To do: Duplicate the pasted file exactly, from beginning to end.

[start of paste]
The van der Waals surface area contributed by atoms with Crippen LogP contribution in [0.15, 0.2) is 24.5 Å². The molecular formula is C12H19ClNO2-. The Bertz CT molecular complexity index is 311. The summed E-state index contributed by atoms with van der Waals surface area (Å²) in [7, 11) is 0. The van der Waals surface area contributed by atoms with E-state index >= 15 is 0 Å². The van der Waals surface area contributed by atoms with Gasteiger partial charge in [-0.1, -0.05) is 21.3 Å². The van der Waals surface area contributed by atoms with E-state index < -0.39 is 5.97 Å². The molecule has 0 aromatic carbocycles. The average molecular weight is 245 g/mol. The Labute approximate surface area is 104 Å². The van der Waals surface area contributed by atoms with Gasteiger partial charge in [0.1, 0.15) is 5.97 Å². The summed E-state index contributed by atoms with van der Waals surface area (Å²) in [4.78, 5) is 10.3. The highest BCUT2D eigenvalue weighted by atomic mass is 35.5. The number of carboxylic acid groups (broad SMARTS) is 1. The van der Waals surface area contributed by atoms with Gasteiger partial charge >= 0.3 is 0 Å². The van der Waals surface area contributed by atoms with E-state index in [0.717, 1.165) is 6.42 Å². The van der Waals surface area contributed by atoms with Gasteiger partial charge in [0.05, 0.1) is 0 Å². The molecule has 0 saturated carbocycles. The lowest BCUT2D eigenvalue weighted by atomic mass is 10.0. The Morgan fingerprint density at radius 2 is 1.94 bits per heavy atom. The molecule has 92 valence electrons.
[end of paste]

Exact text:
The van der Waals surface area contributed by atoms with Crippen LogP contribution in [0.15, 0.2) is 24.5 Å². The molecular formula is C12H19ClNO2-. The Bertz CT molecular complexity index is 311. The summed E-state index contributed by atoms with van der Waals surface area (Å²) in [7, 11) is 0. The van der Waals surface area contributed by atoms with E-state index >= 15 is 0 Å². The van der Waals surface area contributed by atoms with Gasteiger partial charge in [-0.1, -0.05) is 21.3 Å². The van der Waals surface area contributed by atoms with E-state index < -0.39 is 5.97 Å². The molecule has 0 aromatic carbocycles. The average molecular weight is 245 g/mol. The Labute approximate surface area is 104 Å². The van der Waals surface area contributed by atoms with Gasteiger partial charge in [0.1, 0.15) is 5.97 Å². The summed E-state index contributed by atoms with van der Waals surface area (Å²) in [4.78, 5) is 10.3. The highest BCUT2D eigenvalue weighted by atomic mass is 35.5. The number of carboxylic acid groups (broad SMARTS) is 1. The van der Waals surface area contributed by atoms with Gasteiger partial charge >= 0.3 is 0 Å². The van der Waals surface area contributed by atoms with E-state index in [0.717, 1.165) is 6.42 Å². The van der Waals surface area contributed by atoms with Gasteiger partial charge in [0.05, 0.1) is 0 Å². The molecule has 0 saturated carbocycles. The lowest BCUT2D eigenvalue weighted by atomic mass is 10.0. The Morgan fingerprint density at radius 2 is 1.94 bits per heavy atom. The molecule has 92 valence electrons.